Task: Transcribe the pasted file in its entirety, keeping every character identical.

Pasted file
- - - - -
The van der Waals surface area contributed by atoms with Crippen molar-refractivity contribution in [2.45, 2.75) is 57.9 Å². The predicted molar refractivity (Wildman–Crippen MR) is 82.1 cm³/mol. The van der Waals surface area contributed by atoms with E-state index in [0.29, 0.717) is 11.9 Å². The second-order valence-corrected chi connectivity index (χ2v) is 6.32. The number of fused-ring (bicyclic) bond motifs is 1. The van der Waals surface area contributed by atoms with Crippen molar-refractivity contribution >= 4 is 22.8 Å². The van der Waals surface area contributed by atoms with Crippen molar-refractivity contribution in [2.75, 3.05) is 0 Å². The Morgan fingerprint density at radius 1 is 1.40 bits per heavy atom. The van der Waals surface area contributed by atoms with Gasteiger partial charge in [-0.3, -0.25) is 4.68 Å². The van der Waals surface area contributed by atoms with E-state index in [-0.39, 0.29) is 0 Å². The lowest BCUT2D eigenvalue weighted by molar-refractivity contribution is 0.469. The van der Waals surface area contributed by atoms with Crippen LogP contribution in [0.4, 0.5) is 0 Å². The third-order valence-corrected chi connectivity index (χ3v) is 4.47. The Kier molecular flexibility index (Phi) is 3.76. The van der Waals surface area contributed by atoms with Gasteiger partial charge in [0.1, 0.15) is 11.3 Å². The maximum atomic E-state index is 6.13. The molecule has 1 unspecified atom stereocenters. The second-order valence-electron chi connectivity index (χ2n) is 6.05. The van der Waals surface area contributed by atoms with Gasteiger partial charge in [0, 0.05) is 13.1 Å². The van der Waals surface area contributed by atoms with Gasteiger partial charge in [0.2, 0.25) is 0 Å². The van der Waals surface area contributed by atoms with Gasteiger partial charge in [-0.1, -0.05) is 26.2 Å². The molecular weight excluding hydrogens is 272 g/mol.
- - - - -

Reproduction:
The van der Waals surface area contributed by atoms with Crippen molar-refractivity contribution in [2.45, 2.75) is 57.9 Å². The predicted molar refractivity (Wildman–Crippen MR) is 82.1 cm³/mol. The van der Waals surface area contributed by atoms with E-state index in [0.29, 0.717) is 11.9 Å². The second-order valence-corrected chi connectivity index (χ2v) is 6.32. The number of fused-ring (bicyclic) bond motifs is 1. The van der Waals surface area contributed by atoms with Crippen molar-refractivity contribution >= 4 is 22.8 Å². The van der Waals surface area contributed by atoms with Crippen molar-refractivity contribution in [2.75, 3.05) is 0 Å². The Morgan fingerprint density at radius 1 is 1.40 bits per heavy atom. The van der Waals surface area contributed by atoms with Gasteiger partial charge in [-0.3, -0.25) is 4.68 Å². The van der Waals surface area contributed by atoms with E-state index in [-0.39, 0.29) is 0 Å². The lowest BCUT2D eigenvalue weighted by molar-refractivity contribution is 0.469. The van der Waals surface area contributed by atoms with Crippen LogP contribution in [0.4, 0.5) is 0 Å². The third-order valence-corrected chi connectivity index (χ3v) is 4.47. The Kier molecular flexibility index (Phi) is 3.76. The van der Waals surface area contributed by atoms with Gasteiger partial charge in [0.1, 0.15) is 11.3 Å². The maximum atomic E-state index is 6.13. The molecule has 1 unspecified atom stereocenters. The second-order valence-electron chi connectivity index (χ2n) is 6.05. The van der Waals surface area contributed by atoms with Gasteiger partial charge in [0, 0.05) is 13.1 Å². The van der Waals surface area contributed by atoms with Gasteiger partial charge in [0.2, 0.25) is 0 Å². The van der Waals surface area contributed by atoms with Gasteiger partial charge in [-0.1, -0.05) is 26.2 Å². The molecular weight excluding hydrogens is 272 g/mol.